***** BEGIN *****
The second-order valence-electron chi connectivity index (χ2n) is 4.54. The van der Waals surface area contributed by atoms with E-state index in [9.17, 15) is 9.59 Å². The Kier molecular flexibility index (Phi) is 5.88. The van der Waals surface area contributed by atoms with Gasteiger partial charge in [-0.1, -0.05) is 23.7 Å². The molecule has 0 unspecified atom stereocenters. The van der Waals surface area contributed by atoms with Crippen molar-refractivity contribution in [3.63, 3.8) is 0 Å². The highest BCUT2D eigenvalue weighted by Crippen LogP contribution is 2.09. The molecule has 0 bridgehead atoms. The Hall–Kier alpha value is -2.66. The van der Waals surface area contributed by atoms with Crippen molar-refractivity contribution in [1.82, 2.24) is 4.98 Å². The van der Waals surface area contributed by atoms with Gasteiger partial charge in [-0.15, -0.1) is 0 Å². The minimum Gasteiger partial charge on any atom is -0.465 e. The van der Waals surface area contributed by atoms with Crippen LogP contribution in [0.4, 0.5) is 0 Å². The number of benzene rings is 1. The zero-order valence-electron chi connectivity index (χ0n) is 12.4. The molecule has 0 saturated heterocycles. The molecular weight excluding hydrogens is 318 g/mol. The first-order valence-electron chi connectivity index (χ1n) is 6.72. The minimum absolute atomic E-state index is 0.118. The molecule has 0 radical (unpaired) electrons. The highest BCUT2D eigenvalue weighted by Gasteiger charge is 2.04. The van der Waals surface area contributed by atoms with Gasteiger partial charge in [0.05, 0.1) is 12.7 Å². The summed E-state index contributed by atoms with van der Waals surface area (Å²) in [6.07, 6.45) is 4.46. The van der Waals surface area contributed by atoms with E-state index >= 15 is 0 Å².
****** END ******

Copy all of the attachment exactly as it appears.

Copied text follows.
The second-order valence-electron chi connectivity index (χ2n) is 4.54. The van der Waals surface area contributed by atoms with E-state index in [9.17, 15) is 9.59 Å². The Kier molecular flexibility index (Phi) is 5.88. The van der Waals surface area contributed by atoms with Gasteiger partial charge in [-0.1, -0.05) is 23.7 Å². The molecule has 0 unspecified atom stereocenters. The van der Waals surface area contributed by atoms with Crippen molar-refractivity contribution in [3.63, 3.8) is 0 Å². The highest BCUT2D eigenvalue weighted by Crippen LogP contribution is 2.09. The molecule has 0 bridgehead atoms. The Hall–Kier alpha value is -2.66. The van der Waals surface area contributed by atoms with Crippen molar-refractivity contribution in [1.82, 2.24) is 4.98 Å². The van der Waals surface area contributed by atoms with Gasteiger partial charge in [-0.15, -0.1) is 0 Å². The minimum Gasteiger partial charge on any atom is -0.465 e. The van der Waals surface area contributed by atoms with Crippen LogP contribution in [0.4, 0.5) is 0 Å². The number of benzene rings is 1. The zero-order valence-electron chi connectivity index (χ0n) is 12.4. The molecule has 0 saturated heterocycles. The molecular weight excluding hydrogens is 318 g/mol. The first-order valence-electron chi connectivity index (χ1n) is 6.72. The minimum absolute atomic E-state index is 0.118. The molecule has 0 radical (unpaired) electrons. The highest BCUT2D eigenvalue weighted by Gasteiger charge is 2.04. The van der Waals surface area contributed by atoms with Gasteiger partial charge in [0.05, 0.1) is 12.7 Å². The summed E-state index contributed by atoms with van der Waals surface area (Å²) in [6.07, 6.45) is 4.46. The van der Waals surface area contributed by atoms with E-state index >= 15 is 0 Å².